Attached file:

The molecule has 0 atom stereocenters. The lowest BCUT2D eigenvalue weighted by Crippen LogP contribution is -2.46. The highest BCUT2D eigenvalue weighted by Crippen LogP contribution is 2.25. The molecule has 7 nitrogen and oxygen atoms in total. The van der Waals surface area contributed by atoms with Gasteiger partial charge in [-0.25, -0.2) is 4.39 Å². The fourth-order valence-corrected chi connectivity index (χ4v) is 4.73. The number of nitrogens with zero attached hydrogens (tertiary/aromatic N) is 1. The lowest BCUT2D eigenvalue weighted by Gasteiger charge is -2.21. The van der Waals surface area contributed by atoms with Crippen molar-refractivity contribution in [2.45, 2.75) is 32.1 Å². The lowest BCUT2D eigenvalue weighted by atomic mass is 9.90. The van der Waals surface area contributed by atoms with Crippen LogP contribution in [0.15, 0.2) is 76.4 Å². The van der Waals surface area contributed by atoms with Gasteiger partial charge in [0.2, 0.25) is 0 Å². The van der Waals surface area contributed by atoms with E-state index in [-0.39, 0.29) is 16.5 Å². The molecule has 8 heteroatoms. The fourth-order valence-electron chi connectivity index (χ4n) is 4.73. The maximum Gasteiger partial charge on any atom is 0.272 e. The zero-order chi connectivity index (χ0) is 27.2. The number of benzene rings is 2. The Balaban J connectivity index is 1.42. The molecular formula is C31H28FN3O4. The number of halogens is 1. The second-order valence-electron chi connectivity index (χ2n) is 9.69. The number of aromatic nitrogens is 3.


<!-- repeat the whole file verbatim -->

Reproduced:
The molecule has 0 atom stereocenters. The lowest BCUT2D eigenvalue weighted by Crippen LogP contribution is -2.46. The highest BCUT2D eigenvalue weighted by Crippen LogP contribution is 2.25. The molecule has 7 nitrogen and oxygen atoms in total. The van der Waals surface area contributed by atoms with Gasteiger partial charge in [-0.25, -0.2) is 4.39 Å². The fourth-order valence-corrected chi connectivity index (χ4v) is 4.73. The number of nitrogens with zero attached hydrogens (tertiary/aromatic N) is 1. The lowest BCUT2D eigenvalue weighted by Gasteiger charge is -2.21. The van der Waals surface area contributed by atoms with Crippen molar-refractivity contribution in [2.45, 2.75) is 32.1 Å². The lowest BCUT2D eigenvalue weighted by atomic mass is 9.90. The van der Waals surface area contributed by atoms with Crippen LogP contribution in [0.15, 0.2) is 76.4 Å². The van der Waals surface area contributed by atoms with Gasteiger partial charge in [0.2, 0.25) is 0 Å². The van der Waals surface area contributed by atoms with E-state index in [-0.39, 0.29) is 16.5 Å². The molecule has 8 heteroatoms. The fourth-order valence-electron chi connectivity index (χ4n) is 4.73. The maximum Gasteiger partial charge on any atom is 0.272 e. The zero-order chi connectivity index (χ0) is 27.2. The number of benzene rings is 2. The Balaban J connectivity index is 1.42. The molecular formula is C31H28FN3O4. The number of halogens is 1. The second-order valence-electron chi connectivity index (χ2n) is 9.69. The number of aromatic nitrogens is 3.